Willy’s Game

When discouraging forays at the felt freeze your bankroll, there’s nothing quite like wandering into a penny poker game to revive your spirits. It was a Monday afternoon and I’d been cooped up with my own thoughts for more than 48 hours. I’d been on the hunt for more humorously titled poker stories in America’s news archives for a piece I wanted to write and playing play money poker online with all of my free time all week. I was in dire need of some actual human interaction to enliven my spirits. I didn’t know there would be a game that day. Willy doesn’t plan in advance or send out an invitation. If the right people show up and want to play, then they play. He’s one of those seemingly eternal bachelors that it seems half the town enjoys spending beer-thirty with. The odds that I would be the only person to stop by on any given week day are extremely low, however, most of the time everyone is just drinking, smoking, and trying to ensure their tales of woe and wonder are heard over the TV and other competing conversations. There is rarely a hand towel to dry your hands with in the bathroom, but there is always enough beer and tequila to go around and plenty of left field ideas to revive an uninspired writer. I like to go there to clear my head, usually with a coffee in hand. I find it impossible to sit there unchanged with so much enthusiastic nonsense happening right in front of me.

I was ecstatic when I wandered into Willy’s back room “bar” that day to find him enjoying a bit of dealer’s choice pocket change poker with Liz and Glen. I didn’t try to hide my excitement as I asked if I could join (assuming my WSOP ball cap had already given me away), but Glen seemed to be having as hard a time noticing those obvious tells as he was remembering my name. (I only bumped into him once or twice a year and that clearly wasn’t often enough for him to associate his sister’s name with my face, though he assures me every time we meet that he will remember the next time… for sure!) I hadn’t gotten to play poker with that crew in more than a year, but I remembered they really like to gamble and it wasn’t a true penny poker game. There are no blinds and the dealer chooses both the ante amount ($0.25 to $0.50 on average) and the variation he or she will deal. It doesn’t even need to be a known variation. You can elect as many wilds as you want and there are usually Jokers in the deck. In the past, I haven’t enjoyed games with so much luck mixed in, but ever since I watched Jennifer Harman play at a mixed table, I’ve been wanting to change up my game.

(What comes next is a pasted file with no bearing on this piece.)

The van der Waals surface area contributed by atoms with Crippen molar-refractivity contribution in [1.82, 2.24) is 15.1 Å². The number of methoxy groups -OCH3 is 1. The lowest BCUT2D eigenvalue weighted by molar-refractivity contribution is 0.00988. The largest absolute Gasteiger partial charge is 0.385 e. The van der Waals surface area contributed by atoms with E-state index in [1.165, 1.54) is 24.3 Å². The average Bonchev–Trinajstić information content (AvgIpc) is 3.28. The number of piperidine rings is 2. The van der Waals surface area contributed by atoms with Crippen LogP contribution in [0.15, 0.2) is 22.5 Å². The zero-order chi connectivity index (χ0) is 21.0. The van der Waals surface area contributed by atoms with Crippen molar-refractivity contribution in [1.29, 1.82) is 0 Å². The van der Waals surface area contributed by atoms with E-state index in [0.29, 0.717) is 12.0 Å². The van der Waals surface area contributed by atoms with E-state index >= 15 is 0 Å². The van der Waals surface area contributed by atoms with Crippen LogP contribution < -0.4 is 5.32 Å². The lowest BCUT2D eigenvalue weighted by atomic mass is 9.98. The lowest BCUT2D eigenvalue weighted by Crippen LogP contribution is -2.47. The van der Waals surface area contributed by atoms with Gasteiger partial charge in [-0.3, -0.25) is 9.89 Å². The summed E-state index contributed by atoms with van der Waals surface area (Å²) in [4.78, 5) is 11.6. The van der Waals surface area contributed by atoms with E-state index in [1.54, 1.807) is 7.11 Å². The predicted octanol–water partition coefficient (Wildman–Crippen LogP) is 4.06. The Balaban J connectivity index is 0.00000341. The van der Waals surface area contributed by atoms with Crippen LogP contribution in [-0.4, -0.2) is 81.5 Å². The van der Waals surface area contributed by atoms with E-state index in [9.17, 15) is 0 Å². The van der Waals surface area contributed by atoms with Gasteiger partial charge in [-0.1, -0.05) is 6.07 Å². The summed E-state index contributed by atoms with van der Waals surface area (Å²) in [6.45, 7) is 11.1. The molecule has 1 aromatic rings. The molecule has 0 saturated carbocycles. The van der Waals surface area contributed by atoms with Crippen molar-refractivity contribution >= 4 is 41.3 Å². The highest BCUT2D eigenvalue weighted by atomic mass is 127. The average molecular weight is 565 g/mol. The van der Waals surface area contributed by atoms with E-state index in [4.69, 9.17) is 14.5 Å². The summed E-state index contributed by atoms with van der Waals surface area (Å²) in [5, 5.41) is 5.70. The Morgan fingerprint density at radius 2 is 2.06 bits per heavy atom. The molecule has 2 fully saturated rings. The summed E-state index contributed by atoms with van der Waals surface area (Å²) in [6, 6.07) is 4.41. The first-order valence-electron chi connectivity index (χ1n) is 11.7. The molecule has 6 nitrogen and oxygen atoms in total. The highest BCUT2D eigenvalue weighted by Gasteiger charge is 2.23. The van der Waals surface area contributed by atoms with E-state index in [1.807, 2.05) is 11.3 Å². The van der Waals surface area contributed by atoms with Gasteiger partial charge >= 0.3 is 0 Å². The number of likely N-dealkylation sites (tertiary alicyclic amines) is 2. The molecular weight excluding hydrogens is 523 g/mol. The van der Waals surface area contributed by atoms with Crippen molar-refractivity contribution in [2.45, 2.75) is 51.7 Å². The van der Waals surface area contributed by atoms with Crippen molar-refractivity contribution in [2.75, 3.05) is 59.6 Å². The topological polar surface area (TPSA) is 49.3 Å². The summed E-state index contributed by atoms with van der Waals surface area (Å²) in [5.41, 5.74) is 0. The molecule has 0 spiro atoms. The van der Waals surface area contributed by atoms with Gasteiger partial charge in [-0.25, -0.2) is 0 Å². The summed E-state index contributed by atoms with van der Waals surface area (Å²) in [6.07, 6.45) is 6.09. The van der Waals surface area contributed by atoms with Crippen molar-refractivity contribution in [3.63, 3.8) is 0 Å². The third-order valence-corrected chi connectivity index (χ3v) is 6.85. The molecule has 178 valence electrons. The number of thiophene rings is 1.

Without trying, I had wandered into the perfect place to do just that while testing my skills – three true poker fish vs. one wannabe poker shark. I pointed out my World Series of Poker hat to Glen before I sat down, then pulled up my selfie with Jen to show off to Liz as we began to play, feeling hiding my perceived talents would wreck my chances of playing with them in the future. I recalled cleaning up the last time we all played, when they’d mostly chosen Texas Hold’em, and wasn’t there to beat up on my friends. It was recess and I wanted nothing more than to be the cool kid on the playground – the really cool kind that didn’t prey on misfits. They’re inhibitions were being lowered ten gulps per minute and would induce them to verbalize their missed hands in no time.

I started with $5, folded after seeing a few flops, then nearly doubled up on one good hand of Hold’em just before the deal got to me. They seemed a little relieved when I said we should change things up and play the games I never play, i.e. no more Hold’em, unless they really wanted to. They were already laughing and saying they were willing to donate to a good cause ( my novel), but I could see the strain in their smiles. I wanted to keep the money flowing around the table a while and hope it ended up in my lap at the end, not snatch it all right off the bat.